5) Use and Value Nature’s Gifts: Nature’s gifts come in the forms of matter and energy. We accept all nature’s gifts, and try to hold them (slow their flow) on our property with a previously porous home and previously porous soils. These are explained in the principle Catch and Store Energy, above. The best way to value a gift is to steward it mindfully. Some ways we do that are described below.

For a passive solar renovation, nature’s best gift is free sunshine! The redesign of our villa is based on winter sun angles, as described above, and reposted here:





With this addition on free, solar energy:



But beyond, free and abundant sunshine, nature served as the inspiration and model for the entire renovation, as seen in our design principles, as seen here:



Another way we use and value nature’s gifts is by composting. As Geoff Lawton says, “If it lived, it can live again.”




Especially awesome has been a resent partnership with the New Zealand Masters Games: an 11 day event with over 6,000 participants. Working together we were able to reduce the landfill waste from the games village 95% versus the last Games in Whanganui in 2011 when their rubbish tally was: 228 wheelie bins and 4 jumbo dumpsters. This year there was a total of 14 wheelie bins and less than 1 jumbo dumpster. See more details here:



Finally, sometimes, nature delivers free gifts nearly to our doorstep, such as firewood flowing down the Whanganui River and washing up on the shore in front of our home.




6) Waste Not: Composting has been covered in the previous principle, so I will focus on the three R’s here. Reducing, reusing and recycling come as second nature to permaculturists. Some of the ways we put these into use can be seen in the following posts:








Additionally, I have collaborated on waste education initiatives in our community, as described here. These provide some background for the amazing result from the NZ Master’s Games described above.




Finally, I also found a way to make use of the untreated timber that we had to remove from the villa during the renovation, and a crappy old skil saw from the local auction house


7) Design from Pattern to Details: The patterns of the Earth include day and night, the seasons, climatic patterns (although changing), as well as hydrological, geological, chemical and biological patterns. In a passive solar redesign, we begin with the natural, repeating patterns of the sun and finish with things like: adding glazing to the north and removing it from the south (as described above); and the strategic placement of thermal mass (also described above).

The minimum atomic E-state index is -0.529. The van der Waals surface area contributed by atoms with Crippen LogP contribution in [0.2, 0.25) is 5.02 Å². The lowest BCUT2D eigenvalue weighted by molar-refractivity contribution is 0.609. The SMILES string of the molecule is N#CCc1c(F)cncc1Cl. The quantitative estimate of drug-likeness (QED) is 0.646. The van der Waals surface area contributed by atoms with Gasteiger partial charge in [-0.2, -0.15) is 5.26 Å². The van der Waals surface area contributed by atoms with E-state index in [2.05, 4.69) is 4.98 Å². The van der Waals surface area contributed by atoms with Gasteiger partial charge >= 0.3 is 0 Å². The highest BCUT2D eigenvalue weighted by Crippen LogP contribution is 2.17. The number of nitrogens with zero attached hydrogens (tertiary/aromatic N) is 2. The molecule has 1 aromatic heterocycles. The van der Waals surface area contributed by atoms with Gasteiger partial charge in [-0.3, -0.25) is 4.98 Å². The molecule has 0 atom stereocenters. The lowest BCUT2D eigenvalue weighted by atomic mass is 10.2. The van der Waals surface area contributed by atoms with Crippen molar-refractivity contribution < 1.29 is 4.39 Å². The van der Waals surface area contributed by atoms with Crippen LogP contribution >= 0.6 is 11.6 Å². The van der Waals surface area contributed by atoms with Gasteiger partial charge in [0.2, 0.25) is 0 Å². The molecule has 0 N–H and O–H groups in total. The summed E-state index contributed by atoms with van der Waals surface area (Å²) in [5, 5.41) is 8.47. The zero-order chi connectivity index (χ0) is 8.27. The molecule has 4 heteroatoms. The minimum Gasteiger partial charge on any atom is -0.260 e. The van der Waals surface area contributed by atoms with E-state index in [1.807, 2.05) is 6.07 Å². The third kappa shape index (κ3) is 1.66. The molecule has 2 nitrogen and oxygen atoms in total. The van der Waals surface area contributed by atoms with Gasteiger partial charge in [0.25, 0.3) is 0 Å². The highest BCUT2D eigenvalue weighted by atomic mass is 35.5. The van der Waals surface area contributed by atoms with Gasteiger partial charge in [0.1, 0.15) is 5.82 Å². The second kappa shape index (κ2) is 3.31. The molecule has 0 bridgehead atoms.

On the land, I have mostly designed around wind patterns, making some mistakes and then having to redesign based on the wind-hardiness of different plants. For example, even though all of the literature says that olives and feijoas will stand up to coastal winds, I found that they do need some level of protection. I moved 8 olives and built wind protection for 6 feijoas.

I also learned that summer raspberries and persimmon will not tolerate any salt winds. I transplanted the raspberries to a more sheltered position, but the persimmon died due to three weeks of onshore winds right when it was leafing out.

There are lots of good insights into our landscape design strategies including wind protection and sun traps in these two posts:




8) Integrate: I see this as an umbrella term over the entire design process, which includes 4-dimensional design, and re-design. In my opinion, this principle represents the concept of systems thinking, or ‘ecological thinking.’ This is reflected in the famous Native American saying, “Everything is connected in a web of life.” It is embodied in the Lakota (“Sioux”) phrase, mitakuye oyasin: all my relations. This represents a worldview that recognizes a relationship to all living and non-living matter in the universe during all of time.

I believe this is a permaculture ‘habit of mind’ that can be developed through practice until it is done unconsciously all the time. Because of my learning disabilities, my brain naturally recognizes the space in between objects easier than the individual objects themselves. While the American school system tried to beat this out of me, I was able to retain enough into adulthood to re-awaken this way of seeing, and to cultivate it into a more developed form. In my twenties, I practiced systems thinking exercises (not knowing it was such at the time) that have re-trained my brain to ‘see interconnectedness’ including the 4th dimension.

Long before I ever heard of permaculture, I was thinking in ‘permaculture ways.’ Maybe that is why, when I unexpectedly met Bill Mollison at Schumacher College (Totnes, England), permaculture made so much sense to me. It may also explain why I have defined permaculture in this way: